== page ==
Turns out, the missing ingredient was Dotemu. The company’s CEO heard Tribute Games was also working on a pitch for a similar TMNT game — so they teamed up and approached Nickelodeon together.

“It was that perfect storm. We came at the same time, and the magic happened,” says Lafontaine. Somehow, after a decade of pitching, both teams were finally making TMNT: Shredder’s Revenge.

“There were a lot of ‘holy shits’ and happy swearing when they announced that we had the rights for this one,” says Marie.

It was time to get to work. Luckily, Shredder’s Revenge was something these teams had been prepping for all their lives.

“We all grew up watching the cartoon. We did all the research when we were 12 years old,” says Lafontaine. “We already knew what references we needed to put in the game to make that classic experience.”

A key challenge for both teams was to make sure that Shredder’s Revenge evoked the nostalgic feelings of the arcade classics, while standing toe-to-toe with modern rivals.

“The real deep turtle fans will get something out of this.”

“Initially, we had that idea that retro games needed to be hard… like, retro hard,” says Lafontaine.

Dotemu, however, wanted to make a game for everyone. Tribute initially balked at the idea, but soon realized the result was infinitely more enjoyable.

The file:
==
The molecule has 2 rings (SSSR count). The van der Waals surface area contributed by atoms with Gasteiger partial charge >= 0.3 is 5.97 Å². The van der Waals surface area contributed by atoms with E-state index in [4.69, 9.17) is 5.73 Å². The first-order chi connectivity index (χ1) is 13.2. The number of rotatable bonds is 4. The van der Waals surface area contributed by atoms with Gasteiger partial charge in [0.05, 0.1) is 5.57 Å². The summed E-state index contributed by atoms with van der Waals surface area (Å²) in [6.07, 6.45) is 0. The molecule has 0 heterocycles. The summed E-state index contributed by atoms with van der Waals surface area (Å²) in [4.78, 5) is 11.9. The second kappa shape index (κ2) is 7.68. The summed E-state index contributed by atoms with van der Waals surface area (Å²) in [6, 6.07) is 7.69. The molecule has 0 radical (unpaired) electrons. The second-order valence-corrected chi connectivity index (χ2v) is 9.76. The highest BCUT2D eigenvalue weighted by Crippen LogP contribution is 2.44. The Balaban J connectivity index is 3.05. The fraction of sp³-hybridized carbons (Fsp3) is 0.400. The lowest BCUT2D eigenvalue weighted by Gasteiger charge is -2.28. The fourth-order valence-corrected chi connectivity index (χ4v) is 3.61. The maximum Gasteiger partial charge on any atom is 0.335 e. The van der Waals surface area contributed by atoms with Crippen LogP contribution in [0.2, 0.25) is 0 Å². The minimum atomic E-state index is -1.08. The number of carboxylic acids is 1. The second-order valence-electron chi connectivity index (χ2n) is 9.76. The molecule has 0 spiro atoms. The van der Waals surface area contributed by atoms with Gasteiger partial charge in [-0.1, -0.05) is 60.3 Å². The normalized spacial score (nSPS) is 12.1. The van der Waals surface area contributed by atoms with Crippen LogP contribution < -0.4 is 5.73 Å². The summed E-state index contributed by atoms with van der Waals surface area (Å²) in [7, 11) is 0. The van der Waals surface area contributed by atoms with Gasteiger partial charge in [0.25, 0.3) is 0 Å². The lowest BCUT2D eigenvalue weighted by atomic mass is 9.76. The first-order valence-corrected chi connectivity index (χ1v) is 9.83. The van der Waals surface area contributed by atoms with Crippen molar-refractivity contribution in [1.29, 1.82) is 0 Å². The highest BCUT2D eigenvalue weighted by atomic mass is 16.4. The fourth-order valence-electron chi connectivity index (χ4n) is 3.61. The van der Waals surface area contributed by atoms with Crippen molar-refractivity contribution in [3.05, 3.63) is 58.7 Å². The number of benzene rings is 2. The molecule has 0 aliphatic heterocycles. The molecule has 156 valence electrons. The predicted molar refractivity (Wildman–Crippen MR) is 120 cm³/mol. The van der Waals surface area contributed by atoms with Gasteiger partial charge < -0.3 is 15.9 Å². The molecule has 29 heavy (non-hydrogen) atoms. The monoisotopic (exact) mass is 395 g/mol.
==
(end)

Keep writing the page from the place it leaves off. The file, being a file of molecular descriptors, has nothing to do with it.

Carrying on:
“Minimizing frustrations and putting emphasis on the couch co-op and the multiplayer experience really took the game to another level,” says Lafontaine.

That doesn’t mean Shredder’s Revenge is a pushover. While the core story mode lets players tackle the action in a more gentle manner, the arcade mode is a nod to TMNT’s quarter-guzzling origins.

Nailing the core gameplay loop was essential, but the teams also sought to elevate the experience with careful attention to fine details crafted with Turtles superfans in mind. With Shredder’s Revenge featuring the original opening banger from the cartoon, and almost all of the voice actors from the ‘87 cartoon, the result is close to nostalgic perfection.

“The most wonderful aspect, on my end, is the quality of the animations,” says Marie, “When we went to PAX in Boston, it was amazing to see the reactions of people playing for the first time. The soundtrack we have from Tee Lopes — who scored the soundtrack for Sonic Mania — is one for the ages, too.”

“There are Easter eggs everywhere in the game, even in the music,” Lafontaine says proudly. “The way Lopes took references from the ‘87 cartoon and created these amazing tracks with great references… there's so much care! There are even references for collectors of the original toys. The real deep turtle fans will get something out of this.”

From what we’ve played of the game so far, it seems like your childhood is in safe hands.

TMNT: Shredder’s Revenge launches on Nintendo Switch, PC, PlayStation 4, PS5, and Xbox Series S|X later this year.